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Evaluation of soil-tire interface pressure distributions and areas resulting from various tire and track technologies and configurations

Published by the American Society of Agricultural and Biological Engineers, St. Joseph, Michigan www.asabe.org

Citation:  2021 ASABE Annual International Virtual Meeting  2100889.(doi:10.13031/aim.202100889)
Authors:   Md. Rayhan Shaheb, Andrew Klopfenstein, Ryan W. Tietje, Christopher R. Wiegman, Claudia Di Dio, Alberto Scarfagna, Kevin Herink, Norberto Herbener, Scott A. Shearer
Keywords:   Agricultural tires, electronic scanner (sensor), soil-tire interface, contact pressure distribution, tire footprint.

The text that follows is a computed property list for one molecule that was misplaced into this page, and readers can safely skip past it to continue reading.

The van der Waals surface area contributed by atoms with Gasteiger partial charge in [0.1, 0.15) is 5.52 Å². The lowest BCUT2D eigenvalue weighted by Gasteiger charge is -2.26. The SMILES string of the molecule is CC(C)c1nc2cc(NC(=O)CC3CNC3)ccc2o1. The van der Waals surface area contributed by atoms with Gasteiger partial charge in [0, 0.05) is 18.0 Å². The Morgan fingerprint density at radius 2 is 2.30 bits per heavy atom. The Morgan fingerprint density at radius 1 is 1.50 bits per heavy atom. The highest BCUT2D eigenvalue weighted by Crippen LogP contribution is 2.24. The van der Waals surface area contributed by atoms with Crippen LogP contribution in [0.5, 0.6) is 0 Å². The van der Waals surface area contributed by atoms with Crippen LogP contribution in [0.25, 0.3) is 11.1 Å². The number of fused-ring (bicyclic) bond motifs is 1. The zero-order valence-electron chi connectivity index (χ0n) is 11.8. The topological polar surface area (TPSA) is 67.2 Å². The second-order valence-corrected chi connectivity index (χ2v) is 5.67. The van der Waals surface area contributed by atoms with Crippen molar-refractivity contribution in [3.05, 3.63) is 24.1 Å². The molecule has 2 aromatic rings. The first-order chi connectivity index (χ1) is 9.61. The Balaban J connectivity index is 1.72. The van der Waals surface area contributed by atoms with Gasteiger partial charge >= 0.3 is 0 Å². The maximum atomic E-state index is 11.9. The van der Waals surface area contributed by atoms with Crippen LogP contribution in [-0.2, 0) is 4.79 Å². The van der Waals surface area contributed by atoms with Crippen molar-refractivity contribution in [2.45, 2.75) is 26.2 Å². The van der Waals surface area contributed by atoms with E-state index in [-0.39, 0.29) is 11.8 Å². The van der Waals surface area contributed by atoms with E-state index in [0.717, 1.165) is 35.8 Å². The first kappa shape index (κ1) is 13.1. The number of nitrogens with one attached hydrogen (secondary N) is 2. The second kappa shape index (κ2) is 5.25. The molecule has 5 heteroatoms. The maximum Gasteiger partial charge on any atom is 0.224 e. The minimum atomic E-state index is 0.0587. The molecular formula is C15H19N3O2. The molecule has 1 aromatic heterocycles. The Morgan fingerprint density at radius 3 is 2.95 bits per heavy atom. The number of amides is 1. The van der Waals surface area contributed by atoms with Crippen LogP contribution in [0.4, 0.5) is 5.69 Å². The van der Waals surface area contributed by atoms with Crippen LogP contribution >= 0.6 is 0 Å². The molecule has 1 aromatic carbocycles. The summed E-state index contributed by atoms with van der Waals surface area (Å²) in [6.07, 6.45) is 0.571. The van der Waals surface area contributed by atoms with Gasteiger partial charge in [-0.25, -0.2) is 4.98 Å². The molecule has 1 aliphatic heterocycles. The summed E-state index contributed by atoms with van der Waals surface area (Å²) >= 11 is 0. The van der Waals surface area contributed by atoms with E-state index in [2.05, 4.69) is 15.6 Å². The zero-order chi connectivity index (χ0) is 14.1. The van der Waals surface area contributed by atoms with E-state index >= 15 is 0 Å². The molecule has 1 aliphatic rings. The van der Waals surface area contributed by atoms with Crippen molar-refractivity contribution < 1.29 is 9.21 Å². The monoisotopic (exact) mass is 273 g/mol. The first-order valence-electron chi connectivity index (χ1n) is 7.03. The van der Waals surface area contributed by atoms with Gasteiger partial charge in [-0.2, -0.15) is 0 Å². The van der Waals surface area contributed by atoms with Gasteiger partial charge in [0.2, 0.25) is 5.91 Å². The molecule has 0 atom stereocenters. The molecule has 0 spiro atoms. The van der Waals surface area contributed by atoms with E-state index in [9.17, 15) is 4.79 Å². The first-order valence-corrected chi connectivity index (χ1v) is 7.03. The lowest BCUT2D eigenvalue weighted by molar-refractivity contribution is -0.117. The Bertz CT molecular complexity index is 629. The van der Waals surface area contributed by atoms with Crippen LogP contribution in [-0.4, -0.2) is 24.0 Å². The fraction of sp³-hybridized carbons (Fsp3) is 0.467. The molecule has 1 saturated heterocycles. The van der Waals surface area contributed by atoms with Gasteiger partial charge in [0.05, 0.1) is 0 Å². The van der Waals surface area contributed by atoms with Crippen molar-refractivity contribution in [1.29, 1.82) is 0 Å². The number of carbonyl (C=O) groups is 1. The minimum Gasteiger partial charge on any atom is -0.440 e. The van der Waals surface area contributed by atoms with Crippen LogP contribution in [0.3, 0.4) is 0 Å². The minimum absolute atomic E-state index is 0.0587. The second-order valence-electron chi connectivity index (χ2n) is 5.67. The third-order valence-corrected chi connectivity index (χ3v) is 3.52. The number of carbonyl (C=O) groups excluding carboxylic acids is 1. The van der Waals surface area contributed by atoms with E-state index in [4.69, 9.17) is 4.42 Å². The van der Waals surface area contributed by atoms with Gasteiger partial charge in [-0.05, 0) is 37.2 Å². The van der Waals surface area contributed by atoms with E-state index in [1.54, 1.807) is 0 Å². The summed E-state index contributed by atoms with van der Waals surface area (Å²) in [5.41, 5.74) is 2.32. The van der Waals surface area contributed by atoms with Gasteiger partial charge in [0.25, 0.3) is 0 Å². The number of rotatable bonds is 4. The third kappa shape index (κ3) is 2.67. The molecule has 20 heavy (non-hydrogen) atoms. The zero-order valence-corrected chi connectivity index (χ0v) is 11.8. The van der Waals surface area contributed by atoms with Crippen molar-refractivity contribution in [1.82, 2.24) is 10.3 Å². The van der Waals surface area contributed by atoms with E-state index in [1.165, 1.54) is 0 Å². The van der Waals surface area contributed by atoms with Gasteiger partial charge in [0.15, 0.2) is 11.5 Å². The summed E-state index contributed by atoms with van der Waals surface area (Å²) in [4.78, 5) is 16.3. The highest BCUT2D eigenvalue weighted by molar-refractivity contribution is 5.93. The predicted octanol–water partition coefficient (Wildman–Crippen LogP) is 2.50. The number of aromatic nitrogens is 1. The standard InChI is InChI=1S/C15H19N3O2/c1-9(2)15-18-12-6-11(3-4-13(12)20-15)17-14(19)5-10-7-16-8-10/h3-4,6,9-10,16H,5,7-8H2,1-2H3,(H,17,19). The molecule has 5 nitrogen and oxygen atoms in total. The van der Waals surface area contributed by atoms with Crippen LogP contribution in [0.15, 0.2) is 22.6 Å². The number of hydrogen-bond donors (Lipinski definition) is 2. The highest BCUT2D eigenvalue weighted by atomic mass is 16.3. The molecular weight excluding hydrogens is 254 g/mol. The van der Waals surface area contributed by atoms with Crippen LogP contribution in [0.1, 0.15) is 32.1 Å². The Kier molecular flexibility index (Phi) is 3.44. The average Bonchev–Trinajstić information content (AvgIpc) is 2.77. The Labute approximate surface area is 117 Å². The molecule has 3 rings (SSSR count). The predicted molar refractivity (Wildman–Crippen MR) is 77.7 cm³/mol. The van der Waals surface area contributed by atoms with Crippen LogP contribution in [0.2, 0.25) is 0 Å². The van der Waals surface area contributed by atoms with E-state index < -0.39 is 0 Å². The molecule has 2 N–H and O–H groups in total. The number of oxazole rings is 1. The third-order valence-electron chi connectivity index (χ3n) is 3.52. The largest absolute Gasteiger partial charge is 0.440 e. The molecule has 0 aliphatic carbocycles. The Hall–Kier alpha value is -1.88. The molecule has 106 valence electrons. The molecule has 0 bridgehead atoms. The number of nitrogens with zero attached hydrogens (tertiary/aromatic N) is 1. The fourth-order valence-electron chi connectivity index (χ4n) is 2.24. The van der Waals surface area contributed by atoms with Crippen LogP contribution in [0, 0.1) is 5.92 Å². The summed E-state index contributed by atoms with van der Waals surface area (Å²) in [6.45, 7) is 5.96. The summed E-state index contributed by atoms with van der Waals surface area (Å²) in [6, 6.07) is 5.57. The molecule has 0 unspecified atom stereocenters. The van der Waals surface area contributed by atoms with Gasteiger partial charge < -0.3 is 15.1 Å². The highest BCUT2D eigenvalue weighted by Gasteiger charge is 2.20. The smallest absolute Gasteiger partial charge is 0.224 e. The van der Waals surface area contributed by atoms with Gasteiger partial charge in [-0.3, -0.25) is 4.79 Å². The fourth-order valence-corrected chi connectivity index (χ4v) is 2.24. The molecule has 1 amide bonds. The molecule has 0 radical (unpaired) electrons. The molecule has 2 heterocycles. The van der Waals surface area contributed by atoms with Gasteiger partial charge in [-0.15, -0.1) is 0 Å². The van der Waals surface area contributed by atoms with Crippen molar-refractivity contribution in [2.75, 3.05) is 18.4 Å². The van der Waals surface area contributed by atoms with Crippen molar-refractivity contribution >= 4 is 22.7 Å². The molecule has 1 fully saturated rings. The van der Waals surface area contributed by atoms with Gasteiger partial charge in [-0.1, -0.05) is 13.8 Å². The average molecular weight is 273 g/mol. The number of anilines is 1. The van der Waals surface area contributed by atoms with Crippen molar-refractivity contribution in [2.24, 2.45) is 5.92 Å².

Abstract. An investigation of in-field agricultural tires using a dedicated electronic scanner (sensor) were conducted during November 2019. The objective was to evaluate the soil-tire interface pressure distributions resulting from both tire and track technologies and for different tire inflation pressure. A wheeled powershift tractor (Case IH, Steiger 580) was equipped with different agricultural tires; (single LSW VF 1100/45R46 195D and single and dual VF800/70R38 184D,) and Quadtrac (Case IH, Steiger 580) tracked tractor were used. A contact pressure sensing mat (electronic scanner) was buried 15 cm below the soil surface and was interfaced to a laptop computer for data acquisition and storage. The corresponding tractor configurations, under different inflation pressures, were then operated over the buried contact pressure sensing mat. Five testing configurations for each tire setup and inflation pressure were conducted under static and dynamic conditions. The electronic scanner successfully provided pressure distribution footprints (2D and 3D) of the soil-tire interaction under static and dynamic conditions. Data were collected from both front and rear right tires and tracks when operated over the sensor mat. Each data frame provided 192 x 192 data points and reported average, peak and minimum pressures; and contact area, width, and length of the tire footprint. This study provides an opportunity to compare tire construction and track technologies for their influence on interface contact pressures and areas to support improved predictions of tractive efficiency and soil response to traffic events.

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